Potty Training vs. Consumerism, or: How I Learned to Stop Buying Crap While Teaching My Child to Crap in a Potty
Potty training can be tricky. As a parent and a preschool teacher, I know this. God, do I know this. Throw in even a modicum of thought about consumerism and capitalism, and what do you get? A total mindf*ck, that’s what.
Go to almost any child development expert for potty-training advice and they inevitably say something like: When your child shows signs of ‘readiness’, take her to the store and let her pick out her own big-girl underpants and her own potty. This will give her a sense of ownership, pride, and control over the process.
I get why the experts say this, but then again, WHY DO THEY SAY THIS?
You’re a good parent and you want to do right by your child. Empowerment, guided choices, all that. And you can’t wait for your child to get out of diapers.
So you follow the advice. You find yourself standing in the (gender-segregated) kids’ underwear section of Target. Your child is illicitly standing, not sitting, in the red cart because you’re smart enough to choose your battles.
You’re trying to get him not to stand on the cute mudcloth pillows you threw in your cart. You don’t really need the pillows, but they were on a limited-time-only endcap, so. I mean. Mudcloth.
You’re sucking down a Starbucks coffee like it’s a lifeline. Your precious toddler sways unsteadily in the cart. He’s choosing between ten different packs of Star Wars underpants (never mind that you haven’t let him see Star Wars yet because … parenting).
Underpants, check. Off to the potty aisle. Some potties have flashing lights and noises but you are way too savvy a parent to fall into that battery-sucking trap.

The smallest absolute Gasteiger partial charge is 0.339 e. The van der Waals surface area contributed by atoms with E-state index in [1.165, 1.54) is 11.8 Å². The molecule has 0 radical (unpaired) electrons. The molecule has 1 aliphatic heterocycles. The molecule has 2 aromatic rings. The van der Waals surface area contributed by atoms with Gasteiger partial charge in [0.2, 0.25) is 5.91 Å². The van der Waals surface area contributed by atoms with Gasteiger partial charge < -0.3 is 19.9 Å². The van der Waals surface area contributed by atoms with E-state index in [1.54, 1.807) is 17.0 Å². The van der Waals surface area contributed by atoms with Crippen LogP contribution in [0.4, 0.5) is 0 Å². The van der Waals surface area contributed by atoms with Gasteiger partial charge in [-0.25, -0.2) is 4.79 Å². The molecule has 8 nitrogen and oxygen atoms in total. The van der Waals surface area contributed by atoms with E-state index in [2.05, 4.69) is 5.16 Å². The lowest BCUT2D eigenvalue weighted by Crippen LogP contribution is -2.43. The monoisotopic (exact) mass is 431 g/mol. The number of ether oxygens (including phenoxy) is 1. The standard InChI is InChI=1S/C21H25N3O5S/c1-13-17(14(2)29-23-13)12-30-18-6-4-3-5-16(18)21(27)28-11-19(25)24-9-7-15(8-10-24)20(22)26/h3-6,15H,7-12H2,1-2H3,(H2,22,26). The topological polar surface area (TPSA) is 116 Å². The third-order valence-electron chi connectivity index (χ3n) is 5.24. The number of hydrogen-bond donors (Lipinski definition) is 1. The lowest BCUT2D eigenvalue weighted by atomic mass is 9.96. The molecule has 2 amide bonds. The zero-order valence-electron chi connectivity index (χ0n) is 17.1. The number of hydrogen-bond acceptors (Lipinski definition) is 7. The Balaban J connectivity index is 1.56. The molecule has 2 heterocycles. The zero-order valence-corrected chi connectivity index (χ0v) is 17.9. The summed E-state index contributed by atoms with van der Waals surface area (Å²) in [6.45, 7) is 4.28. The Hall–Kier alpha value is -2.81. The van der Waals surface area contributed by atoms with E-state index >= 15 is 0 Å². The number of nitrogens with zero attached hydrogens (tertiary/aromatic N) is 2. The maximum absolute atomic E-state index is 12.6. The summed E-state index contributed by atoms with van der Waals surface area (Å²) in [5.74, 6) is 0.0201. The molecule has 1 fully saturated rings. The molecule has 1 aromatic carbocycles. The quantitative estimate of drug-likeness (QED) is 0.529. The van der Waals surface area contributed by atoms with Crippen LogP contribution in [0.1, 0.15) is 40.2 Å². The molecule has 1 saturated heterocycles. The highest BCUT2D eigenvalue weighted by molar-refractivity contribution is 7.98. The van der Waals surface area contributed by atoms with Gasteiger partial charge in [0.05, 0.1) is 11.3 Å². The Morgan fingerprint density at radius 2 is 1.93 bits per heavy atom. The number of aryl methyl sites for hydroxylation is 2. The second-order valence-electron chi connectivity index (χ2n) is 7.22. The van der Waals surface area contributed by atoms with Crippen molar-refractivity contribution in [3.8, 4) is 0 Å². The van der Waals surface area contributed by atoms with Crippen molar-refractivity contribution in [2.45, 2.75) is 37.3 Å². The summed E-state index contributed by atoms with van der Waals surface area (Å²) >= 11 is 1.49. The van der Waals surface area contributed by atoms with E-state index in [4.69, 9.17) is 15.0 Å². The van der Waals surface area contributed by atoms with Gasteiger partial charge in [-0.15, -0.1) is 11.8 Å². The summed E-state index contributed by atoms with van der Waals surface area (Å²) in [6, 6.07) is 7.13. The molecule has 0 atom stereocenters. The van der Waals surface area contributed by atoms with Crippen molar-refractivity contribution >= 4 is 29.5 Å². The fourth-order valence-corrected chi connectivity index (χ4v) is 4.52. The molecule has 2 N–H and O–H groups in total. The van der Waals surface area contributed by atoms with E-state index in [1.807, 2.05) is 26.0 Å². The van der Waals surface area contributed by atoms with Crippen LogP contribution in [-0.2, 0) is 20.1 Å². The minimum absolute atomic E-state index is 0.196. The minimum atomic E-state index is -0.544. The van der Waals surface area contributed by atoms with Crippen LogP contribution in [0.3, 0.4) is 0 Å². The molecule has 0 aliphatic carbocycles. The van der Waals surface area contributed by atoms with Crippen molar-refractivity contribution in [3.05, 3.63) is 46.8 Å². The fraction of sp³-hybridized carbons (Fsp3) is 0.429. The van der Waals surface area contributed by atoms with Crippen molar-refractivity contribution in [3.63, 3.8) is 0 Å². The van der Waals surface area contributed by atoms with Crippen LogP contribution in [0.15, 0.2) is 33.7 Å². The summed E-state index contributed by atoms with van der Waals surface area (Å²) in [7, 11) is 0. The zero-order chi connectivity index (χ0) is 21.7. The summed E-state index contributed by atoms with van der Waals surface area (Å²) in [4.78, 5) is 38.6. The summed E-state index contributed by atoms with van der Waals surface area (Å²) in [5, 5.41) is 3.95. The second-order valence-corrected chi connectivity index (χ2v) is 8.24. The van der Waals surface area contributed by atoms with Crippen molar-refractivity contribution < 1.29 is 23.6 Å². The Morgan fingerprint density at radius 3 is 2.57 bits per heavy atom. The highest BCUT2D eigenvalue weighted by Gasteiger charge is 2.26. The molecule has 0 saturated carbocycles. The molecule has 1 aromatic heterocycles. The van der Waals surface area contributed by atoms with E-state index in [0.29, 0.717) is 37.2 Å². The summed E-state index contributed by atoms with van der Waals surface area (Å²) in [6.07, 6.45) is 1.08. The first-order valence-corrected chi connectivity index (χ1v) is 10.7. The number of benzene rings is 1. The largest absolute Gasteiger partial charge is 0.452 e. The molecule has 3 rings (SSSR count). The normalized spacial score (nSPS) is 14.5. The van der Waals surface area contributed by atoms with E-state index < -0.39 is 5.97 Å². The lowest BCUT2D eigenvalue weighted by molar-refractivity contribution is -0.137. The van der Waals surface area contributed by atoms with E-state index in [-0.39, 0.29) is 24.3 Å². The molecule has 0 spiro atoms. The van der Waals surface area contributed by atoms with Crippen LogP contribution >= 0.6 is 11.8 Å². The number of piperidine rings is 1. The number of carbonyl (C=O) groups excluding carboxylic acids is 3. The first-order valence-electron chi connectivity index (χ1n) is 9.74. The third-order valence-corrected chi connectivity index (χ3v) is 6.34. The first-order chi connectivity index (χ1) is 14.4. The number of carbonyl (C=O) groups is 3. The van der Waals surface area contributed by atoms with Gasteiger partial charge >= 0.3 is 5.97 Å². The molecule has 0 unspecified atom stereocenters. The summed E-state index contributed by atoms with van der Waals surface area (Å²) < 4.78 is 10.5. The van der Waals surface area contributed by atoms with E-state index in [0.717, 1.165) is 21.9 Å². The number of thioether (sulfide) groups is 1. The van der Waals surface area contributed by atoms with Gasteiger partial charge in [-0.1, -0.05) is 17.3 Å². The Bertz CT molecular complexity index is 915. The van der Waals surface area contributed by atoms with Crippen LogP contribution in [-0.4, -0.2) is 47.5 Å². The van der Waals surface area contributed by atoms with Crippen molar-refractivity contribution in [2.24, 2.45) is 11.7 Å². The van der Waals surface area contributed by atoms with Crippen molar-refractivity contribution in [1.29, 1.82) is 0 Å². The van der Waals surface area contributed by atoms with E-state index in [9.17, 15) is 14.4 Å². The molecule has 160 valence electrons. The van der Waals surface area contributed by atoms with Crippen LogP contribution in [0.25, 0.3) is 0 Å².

But then. You have this flash from beyond. A Moment of Clarity.
What is the bigger message I am sending my child?
Or maybe that was just me. Anyone else? Anyone?
I stood there, headachey under fluorescent lights and along came that horrified, sinking feeling I so often get at Target. It’s an overwhelmed, existential, surrounded-by-too-much-stuff, spending-too-much-money dread.
Buying stuff for potty training?
Did I really want to convey to my child that when he’s ready to do something natural, worthwhile, intrinsically rewarding — and something that all humans eventually do, we should GO TO THE STORE and BUY STUFF? New, shiny stuff that costs actual dollars? Stuff that is manufactured under questionable circumstances, using God-knows-what raw materials from the Earth, then transported halfway around the world?
Holy crapmuffins. What kind of message to children is that? What kind of advice for parents is that? Capitalist, consumerist advice. The kind you’d get in an Adam Smith free-market parenting book, if Adam Smith wrote a parenting book. That’s what kind.
So. I grabbed my coffee and put the pillows on the nearest shelf (sorry, Target staff), turned the cart around and we left the store without buying anything.
Okay that’s a lie. Obviously I bought stuff. I’d already bought myself an unnecessary and expensive coffee, plus have you ever gone to Target with a two-year-old? Reader, if you can leave that money trap without buying your toddler something you are a parenting ninja. I bought him a carton of Goldfish crackers. But we didn’t buy the underwear or a potty. Or those pillows.
Instead we went home and I rethought my life choices.
I got my hands on a simple, second-hand potty from the local kids consignment store and some plain, non-Star Wars undies. We got Once Upon a Potty (for Boys) from the library. Sam figured out he intricacies of potty-training quite well in his own time, thankyouverymuch.
(I still wish I got those pillows.)
I got to thinking about the other buy-stuff messages I unconsciously give Sam. And myself.
Like when I say, “Ooh! Look at this really cool NEW toy you have! Isn’t it awesome?” I’m equating new with exciting.
When you make that equation -- New = Exciting— you’re done for.Because it will never end, wanting something new. It’s the basis of consumerism, addictive and unfulfilling. It’s a curse for children and the planet. And just about everyone I know has this addiction. Me, most of all.